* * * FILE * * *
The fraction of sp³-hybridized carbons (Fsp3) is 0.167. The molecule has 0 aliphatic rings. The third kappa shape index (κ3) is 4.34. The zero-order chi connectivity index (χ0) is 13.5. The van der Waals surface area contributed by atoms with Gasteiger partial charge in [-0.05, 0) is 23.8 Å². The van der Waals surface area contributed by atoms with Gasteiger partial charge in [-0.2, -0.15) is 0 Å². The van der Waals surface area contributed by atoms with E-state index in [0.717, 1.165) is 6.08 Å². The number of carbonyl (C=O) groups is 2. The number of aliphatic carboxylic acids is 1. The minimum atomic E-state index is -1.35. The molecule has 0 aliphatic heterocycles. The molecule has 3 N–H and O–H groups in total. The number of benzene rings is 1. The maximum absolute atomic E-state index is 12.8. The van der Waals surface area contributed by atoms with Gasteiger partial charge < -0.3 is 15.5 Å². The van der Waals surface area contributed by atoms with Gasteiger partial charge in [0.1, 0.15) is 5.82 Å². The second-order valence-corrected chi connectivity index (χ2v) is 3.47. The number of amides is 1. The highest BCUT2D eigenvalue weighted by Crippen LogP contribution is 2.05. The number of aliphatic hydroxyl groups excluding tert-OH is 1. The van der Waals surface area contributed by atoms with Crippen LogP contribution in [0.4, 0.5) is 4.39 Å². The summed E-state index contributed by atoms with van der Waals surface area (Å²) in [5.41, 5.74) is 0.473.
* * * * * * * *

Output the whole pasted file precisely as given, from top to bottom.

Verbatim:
The fraction of sp³-hybridized carbons (Fsp3) is 0.167. The molecule has 0 aliphatic rings. The third kappa shape index (κ3) is 4.34. The zero-order chi connectivity index (χ0) is 13.5. The van der Waals surface area contributed by atoms with Gasteiger partial charge in [-0.05, 0) is 23.8 Å². The van der Waals surface area contributed by atoms with Gasteiger partial charge in [-0.2, -0.15) is 0 Å². The van der Waals surface area contributed by atoms with E-state index in [0.717, 1.165) is 6.08 Å². The number of carbonyl (C=O) groups is 2. The number of aliphatic carboxylic acids is 1. The minimum atomic E-state index is -1.35. The molecule has 0 aliphatic heterocycles. The molecule has 3 N–H and O–H groups in total. The number of benzene rings is 1. The maximum absolute atomic E-state index is 12.8. The van der Waals surface area contributed by atoms with Gasteiger partial charge < -0.3 is 15.5 Å². The van der Waals surface area contributed by atoms with Gasteiger partial charge in [0.1, 0.15) is 5.82 Å². The second-order valence-corrected chi connectivity index (χ2v) is 3.47. The number of amides is 1. The highest BCUT2D eigenvalue weighted by Crippen LogP contribution is 2.05. The number of aliphatic hydroxyl groups excluding tert-OH is 1. The van der Waals surface area contributed by atoms with Crippen LogP contribution in [0.4, 0.5) is 4.39 Å². The summed E-state index contributed by atoms with van der Waals surface area (Å²) in [5.41, 5.74) is 0.473.